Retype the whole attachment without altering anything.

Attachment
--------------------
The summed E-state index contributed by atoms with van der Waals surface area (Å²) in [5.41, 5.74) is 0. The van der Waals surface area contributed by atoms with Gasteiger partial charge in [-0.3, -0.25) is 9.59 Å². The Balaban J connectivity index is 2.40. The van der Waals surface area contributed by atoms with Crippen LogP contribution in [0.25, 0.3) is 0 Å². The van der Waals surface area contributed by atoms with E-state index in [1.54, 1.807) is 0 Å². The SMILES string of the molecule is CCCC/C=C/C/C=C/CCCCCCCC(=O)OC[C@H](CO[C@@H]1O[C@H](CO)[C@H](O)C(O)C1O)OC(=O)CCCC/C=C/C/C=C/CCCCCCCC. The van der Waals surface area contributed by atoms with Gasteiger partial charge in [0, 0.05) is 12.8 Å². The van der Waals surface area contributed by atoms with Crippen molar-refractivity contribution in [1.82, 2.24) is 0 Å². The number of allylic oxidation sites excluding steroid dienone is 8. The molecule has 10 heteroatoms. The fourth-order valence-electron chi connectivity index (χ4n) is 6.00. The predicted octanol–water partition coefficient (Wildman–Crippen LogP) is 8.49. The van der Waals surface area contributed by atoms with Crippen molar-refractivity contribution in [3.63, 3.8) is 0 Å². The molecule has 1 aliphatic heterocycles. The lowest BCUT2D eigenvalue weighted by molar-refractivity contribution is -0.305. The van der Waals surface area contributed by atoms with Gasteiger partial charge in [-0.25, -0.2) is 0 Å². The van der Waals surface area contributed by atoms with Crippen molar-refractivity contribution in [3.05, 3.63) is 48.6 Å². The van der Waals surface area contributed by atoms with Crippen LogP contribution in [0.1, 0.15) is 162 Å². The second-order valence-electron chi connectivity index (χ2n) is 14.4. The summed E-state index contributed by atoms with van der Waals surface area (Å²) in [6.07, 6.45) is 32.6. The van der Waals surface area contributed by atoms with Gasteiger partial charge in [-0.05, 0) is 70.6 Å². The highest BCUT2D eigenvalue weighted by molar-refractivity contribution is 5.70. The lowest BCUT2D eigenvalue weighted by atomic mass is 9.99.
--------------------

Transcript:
The summed E-state index contributed by atoms with van der Waals surface area (Å²) in [5.41, 5.74) is 0. The van der Waals surface area contributed by atoms with Gasteiger partial charge in [-0.3, -0.25) is 9.59 Å². The Balaban J connectivity index is 2.40. The van der Waals surface area contributed by atoms with Crippen LogP contribution in [0.25, 0.3) is 0 Å². The van der Waals surface area contributed by atoms with E-state index in [1.54, 1.807) is 0 Å². The SMILES string of the molecule is CCCC/C=C/C/C=C/CCCCCCCC(=O)OC[C@H](CO[C@@H]1O[C@H](CO)[C@H](O)C(O)C1O)OC(=O)CCCC/C=C/C/C=C/CCCCCCCC. The van der Waals surface area contributed by atoms with Gasteiger partial charge in [0, 0.05) is 12.8 Å². The van der Waals surface area contributed by atoms with Crippen molar-refractivity contribution in [1.82, 2.24) is 0 Å². The number of allylic oxidation sites excluding steroid dienone is 8. The molecule has 10 heteroatoms. The fourth-order valence-electron chi connectivity index (χ4n) is 6.00. The predicted octanol–water partition coefficient (Wildman–Crippen LogP) is 8.49. The van der Waals surface area contributed by atoms with Crippen molar-refractivity contribution in [3.63, 3.8) is 0 Å². The molecule has 1 aliphatic heterocycles. The lowest BCUT2D eigenvalue weighted by molar-refractivity contribution is -0.305. The van der Waals surface area contributed by atoms with Gasteiger partial charge in [-0.25, -0.2) is 0 Å². The van der Waals surface area contributed by atoms with Crippen molar-refractivity contribution in [3.05, 3.63) is 48.6 Å². The van der Waals surface area contributed by atoms with Crippen LogP contribution in [0.1, 0.15) is 162 Å². The second-order valence-electron chi connectivity index (χ2n) is 14.4. The summed E-state index contributed by atoms with van der Waals surface area (Å²) in [6.07, 6.45) is 32.6. The van der Waals surface area contributed by atoms with Gasteiger partial charge in [-0.05, 0) is 70.6 Å². The highest BCUT2D eigenvalue weighted by molar-refractivity contribution is 5.70. The lowest BCUT2D eigenvalue weighted by atomic mass is 9.99.